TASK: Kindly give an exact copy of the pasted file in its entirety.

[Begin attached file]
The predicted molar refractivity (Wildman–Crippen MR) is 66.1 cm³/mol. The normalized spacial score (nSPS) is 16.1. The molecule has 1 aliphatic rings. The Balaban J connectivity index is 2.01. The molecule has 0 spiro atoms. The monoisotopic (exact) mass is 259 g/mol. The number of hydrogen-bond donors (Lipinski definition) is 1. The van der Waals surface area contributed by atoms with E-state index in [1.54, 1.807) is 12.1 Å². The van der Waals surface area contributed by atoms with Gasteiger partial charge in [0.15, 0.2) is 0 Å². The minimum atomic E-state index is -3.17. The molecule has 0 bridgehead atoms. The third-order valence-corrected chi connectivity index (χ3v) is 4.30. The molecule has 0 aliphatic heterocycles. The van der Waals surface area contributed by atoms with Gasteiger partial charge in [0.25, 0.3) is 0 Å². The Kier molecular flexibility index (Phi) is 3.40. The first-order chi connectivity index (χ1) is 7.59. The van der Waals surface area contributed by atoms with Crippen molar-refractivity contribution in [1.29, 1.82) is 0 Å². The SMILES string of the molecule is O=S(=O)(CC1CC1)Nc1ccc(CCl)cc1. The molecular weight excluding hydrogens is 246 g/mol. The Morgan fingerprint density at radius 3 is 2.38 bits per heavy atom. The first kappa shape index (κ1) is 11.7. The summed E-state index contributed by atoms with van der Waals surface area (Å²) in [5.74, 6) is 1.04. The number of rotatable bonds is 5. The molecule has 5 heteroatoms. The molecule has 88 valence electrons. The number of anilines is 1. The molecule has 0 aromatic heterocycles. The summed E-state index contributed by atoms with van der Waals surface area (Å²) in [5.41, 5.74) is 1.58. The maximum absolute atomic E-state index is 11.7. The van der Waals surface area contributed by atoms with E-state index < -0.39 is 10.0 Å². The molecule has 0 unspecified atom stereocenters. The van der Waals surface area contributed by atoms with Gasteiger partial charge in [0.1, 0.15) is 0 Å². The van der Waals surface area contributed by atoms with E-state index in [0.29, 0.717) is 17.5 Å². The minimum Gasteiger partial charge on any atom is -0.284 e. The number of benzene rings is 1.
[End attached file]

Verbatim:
The predicted molar refractivity (Wildman–Crippen MR) is 66.1 cm³/mol. The normalized spacial score (nSPS) is 16.1. The molecule has 1 aliphatic rings. The Balaban J connectivity index is 2.01. The molecule has 0 spiro atoms. The monoisotopic (exact) mass is 259 g/mol. The number of hydrogen-bond donors (Lipinski definition) is 1. The van der Waals surface area contributed by atoms with E-state index in [1.54, 1.807) is 12.1 Å². The van der Waals surface area contributed by atoms with Gasteiger partial charge in [0.15, 0.2) is 0 Å². The minimum atomic E-state index is -3.17. The molecule has 0 bridgehead atoms. The third-order valence-corrected chi connectivity index (χ3v) is 4.30. The molecule has 0 aliphatic heterocycles. The van der Waals surface area contributed by atoms with Gasteiger partial charge in [0.25, 0.3) is 0 Å². The Kier molecular flexibility index (Phi) is 3.40. The first-order chi connectivity index (χ1) is 7.59. The van der Waals surface area contributed by atoms with Crippen molar-refractivity contribution in [1.29, 1.82) is 0 Å². The SMILES string of the molecule is O=S(=O)(CC1CC1)Nc1ccc(CCl)cc1. The molecular weight excluding hydrogens is 246 g/mol. The Morgan fingerprint density at radius 3 is 2.38 bits per heavy atom. The first kappa shape index (κ1) is 11.7. The summed E-state index contributed by atoms with van der Waals surface area (Å²) in [5.74, 6) is 1.04. The number of rotatable bonds is 5. The molecule has 5 heteroatoms. The molecule has 88 valence electrons. The number of anilines is 1. The molecule has 0 aromatic heterocycles. The summed E-state index contributed by atoms with van der Waals surface area (Å²) in [5.41, 5.74) is 1.58. The maximum absolute atomic E-state index is 11.7. The van der Waals surface area contributed by atoms with E-state index < -0.39 is 10.0 Å². The molecule has 0 unspecified atom stereocenters. The van der Waals surface area contributed by atoms with Gasteiger partial charge in [0.1, 0.15) is 0 Å². The van der Waals surface area contributed by atoms with E-state index in [0.29, 0.717) is 17.5 Å². The minimum Gasteiger partial charge on any atom is -0.284 e. The number of benzene rings is 1.